# Kruskal-Wallis test

This procedure is available in both the Analyse-it Standard and the Analyse-it Method Evaluation edition

Kruskal-Wallis test is a non-parametric test for a difference in central location (median) between two or more independent samples.

The requirements of the test are:

- Two or more independent samples measured on an ordinal or continuous scale.
- Samples have similar shape distributions, although the distributions need not be normal.

- Arranging the dataset
- Using the test
- Comparing groups with multiple comparisons
- References to further reading

## Arranging the dataset

Data in existing Excel worksheets can be used and should be arranged in a List dataset layout or Table dataset layout. The dataset must contain a continuous scale variable and a nominal/ordinal scale variable containing two or more independent groups.

When entering new data we recommend using New Dataset to create a new **2 variables (1 categorical)** dataset ready for data entry.

**Using the test**

To start the test:

- Excel 2007:

Select any cell in the range containing the dataset to analyse, then click**Compare Groups**on the**Analyse-it**tab, then click**Kruskal Wallis**. - If the dataset is arranged using the table layout:

The**Variable - Groups**list shows the observed variable split by the groups. Tick the samples to compare.If the dataset is arranged using the list layout:

Click**Variable**and select the dependent variable and click**Factor**and select the independent variable containing the groups to compare. - Click
**OK**to run the test.

Excel 97, 2000, 2002 & 2003:

Select any cell in the range containing the dataset to analyse, then click **Analyse **on the **Analyse-it **toolbar, click **Compare Groups** then click **Kruskal Wallis**.

The report shows the number of observations analysed, and, if applicable, how many missing values were excluded. Summary statistics for the ranks of each sample are also shown.

The Kruskal-Wallis statistic and hypothesis test are shown. The *p*-value is the probability of rejecting the null hypothesis, that the samples have the same median, when it is in fact true. A significant p-value implies that at least two samples have different medians. To determine which samples differ perform multiple comparisons.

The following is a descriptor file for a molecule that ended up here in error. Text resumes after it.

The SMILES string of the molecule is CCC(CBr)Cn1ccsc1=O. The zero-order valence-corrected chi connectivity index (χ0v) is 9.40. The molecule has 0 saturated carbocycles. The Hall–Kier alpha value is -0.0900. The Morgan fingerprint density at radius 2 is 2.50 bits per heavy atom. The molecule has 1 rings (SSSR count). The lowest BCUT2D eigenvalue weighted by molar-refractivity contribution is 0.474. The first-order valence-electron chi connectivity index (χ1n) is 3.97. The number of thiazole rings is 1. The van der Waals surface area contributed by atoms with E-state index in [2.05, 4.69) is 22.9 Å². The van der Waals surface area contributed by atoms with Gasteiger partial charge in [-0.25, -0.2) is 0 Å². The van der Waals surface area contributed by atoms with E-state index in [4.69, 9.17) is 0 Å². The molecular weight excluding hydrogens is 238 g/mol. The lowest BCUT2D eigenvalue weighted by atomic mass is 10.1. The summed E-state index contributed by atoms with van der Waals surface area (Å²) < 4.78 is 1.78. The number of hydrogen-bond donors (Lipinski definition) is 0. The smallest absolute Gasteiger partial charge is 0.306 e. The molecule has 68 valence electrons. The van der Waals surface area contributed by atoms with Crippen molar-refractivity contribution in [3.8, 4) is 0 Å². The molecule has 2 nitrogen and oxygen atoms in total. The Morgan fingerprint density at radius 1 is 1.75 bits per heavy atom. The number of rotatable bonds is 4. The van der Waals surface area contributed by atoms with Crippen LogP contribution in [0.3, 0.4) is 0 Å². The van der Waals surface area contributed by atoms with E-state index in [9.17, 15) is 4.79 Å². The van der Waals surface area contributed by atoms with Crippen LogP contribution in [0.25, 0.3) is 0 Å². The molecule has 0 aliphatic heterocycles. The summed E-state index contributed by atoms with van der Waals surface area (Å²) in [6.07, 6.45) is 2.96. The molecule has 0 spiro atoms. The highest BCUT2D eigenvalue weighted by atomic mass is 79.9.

** METHOD ** The *p*-value is calculated using the chi-square approximation with correction for ties (see [2]). When the number of observations are ≤ 25 it is recommended to lookup an exact p-value (see [2]).

## Comparing groups with multiple comparisons

**Multiple comparisons** allow pairs of groups to be compared to determine which are different. When comparing many groups the chance of committing a type I error increases. To reduce the risk multiple comparisons should only be made when the Kruskal-Wallis test is significant. The risk is further reduced with error protection methods:

*Bonferroni***METHOD**See [1] and [2] for more information on how the multiple comparisons are calculated.*LSD*

To calculate multiple comparisons:

- If the Kruskal-Wallis dialog box is not visible click
**Edit**on the**Analyse-it**tab/toolbar. - Click
**Contrasts**then select**All pairwise**to compare each group against each other, or select**Many against control**to compare each group against a control. - Click
**Error protection**then select**Bonferroni**or**LSD**. - If contrasting
**Many against a control**click**Control group**then select the group to use as the control against which all other groups will be contrasted. - Click
**OK**.

The groups compared, the difference between mean ranks, and hypothesis test are shown. If the p-value is significant the group medians are different.

To disable multiple comparisons:

- If the Kruskal-Wallis dialog box is not visible click
**Edit**on the**Analyse-it**tab/toolbar. - Click
**Contrasts**then select**None**. - Click
**OK**.

## Further reading & references

- Handbook of Parametric and Nonparametric Statistical Procedures (3rd edition)

David J. Sheskin, ISBN 1-58488-440-1 2003; 757. - Practical Non-parametric Statistics (3rd edition)

Conover W.J. ISBN 0-471-16068-7 1999; 288-297.

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